]
                \tcbitem[% Fixed height to which the first column will adapt (in height)
                    blankest,% blankest style sets everything to empty/0pt
                    height=\textheight-\pagetotal,% https://tex.stackexchange.com/a/207782/120853
                ]
            \end{tcbitemize}
}{
    \end{tcbitemize}
}
\begin{document}

\begin{questions}
    \question Please solve for \(d\). Write your answer below. Note the required fields.

        \begin{solutionoranswerarea}
            \begin{solution}
                \begin{align*}
                    a + b &= c \\
                    c &= 2d \\
                \end{align*}
            \end{solution}

            \answerblock{\(d\)}{\(\frac{a + b}{2}\)}{\(\frac{20 + 10}{2}\)}{15}
        \end{solutionoranswerarea}

    \clearpage
    \question Please solve for \(x\) \emph{and} \(y\).

        \begin{solutionoranswerarea}
            \begin{solution}
                \begin{align*}
                    z &= x \\
                    z &= y^{2} \\
                \end{align*}
            \end{solution}

            \answerblock{\(x\)}{z}{9}{9}
            \answerblock{\(y\)}{\(\sqrt{z}\)}{\(\sqrt{9}\)}{3}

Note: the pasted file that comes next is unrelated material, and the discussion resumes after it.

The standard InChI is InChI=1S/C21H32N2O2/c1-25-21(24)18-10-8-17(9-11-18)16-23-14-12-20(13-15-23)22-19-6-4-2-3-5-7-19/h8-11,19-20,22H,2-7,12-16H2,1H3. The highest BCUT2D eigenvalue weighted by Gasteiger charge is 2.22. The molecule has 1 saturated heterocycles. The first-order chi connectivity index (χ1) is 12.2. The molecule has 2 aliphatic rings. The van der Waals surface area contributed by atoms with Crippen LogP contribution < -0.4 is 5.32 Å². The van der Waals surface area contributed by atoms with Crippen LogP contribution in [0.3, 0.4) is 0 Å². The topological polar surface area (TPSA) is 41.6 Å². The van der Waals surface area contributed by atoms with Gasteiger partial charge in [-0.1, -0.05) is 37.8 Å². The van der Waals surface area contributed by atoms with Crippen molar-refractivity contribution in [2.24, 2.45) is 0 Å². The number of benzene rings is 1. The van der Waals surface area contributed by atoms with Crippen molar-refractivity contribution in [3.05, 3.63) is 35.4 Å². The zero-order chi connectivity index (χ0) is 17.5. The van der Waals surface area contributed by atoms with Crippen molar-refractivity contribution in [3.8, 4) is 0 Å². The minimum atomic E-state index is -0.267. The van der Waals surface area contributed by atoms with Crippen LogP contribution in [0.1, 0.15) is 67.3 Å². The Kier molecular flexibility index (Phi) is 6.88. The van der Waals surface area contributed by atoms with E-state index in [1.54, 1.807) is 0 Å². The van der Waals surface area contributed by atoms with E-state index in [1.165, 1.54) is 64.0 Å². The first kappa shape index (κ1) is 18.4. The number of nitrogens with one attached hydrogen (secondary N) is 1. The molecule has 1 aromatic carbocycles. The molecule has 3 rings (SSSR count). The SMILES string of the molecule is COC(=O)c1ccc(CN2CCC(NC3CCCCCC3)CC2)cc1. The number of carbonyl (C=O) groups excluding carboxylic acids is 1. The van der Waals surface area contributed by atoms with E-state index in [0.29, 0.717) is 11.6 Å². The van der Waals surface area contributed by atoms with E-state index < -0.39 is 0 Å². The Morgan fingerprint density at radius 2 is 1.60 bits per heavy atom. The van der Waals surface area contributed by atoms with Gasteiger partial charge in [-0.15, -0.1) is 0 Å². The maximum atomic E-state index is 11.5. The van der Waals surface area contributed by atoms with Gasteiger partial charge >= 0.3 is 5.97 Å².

\end{solutionoranswerarea}

    \clearpage
    \question Please draw something.

        \begin{solutionoranswerarea}[Drawing]
            % Automatic solution requires extra work...
        \end{solutionoranswerarea}
\end{questions}
\end{document}

Prints (lualatex on TeXLive 2020; requires a couple runs to get automatic spacing right):

enter image description here

enter image description here

enter image description here

With the answers class option on, it prints (last page is identical, solution to that is not part of this "M"WE):

enter image description here

enter image description here

Things that don't work to remedy this:

  1. Using the tcolorbox theorems library with its math key. It leads to the same issue with Bad math environment delimiter when nesting
  2. We cannot do \(\answerblock{}{}{}{}\) or even \(\tcbitem ...\), aka wrapping the entire macro in math mode.

Question as above still stands:

the caller aka author should be in control of when to enter math mode for various reasons. Hence, we get \(...\) arguments to answerblock. Text input like \answerblock{...}{...}{\sqrt{9}}{...} is not acceptable (surprising, opaque behaviour and confuses syntax highlighting/linting). \(\answerblock{}{}{}{}\) would be okay but does not work, so we also cannot use \TextOrMath, sadly.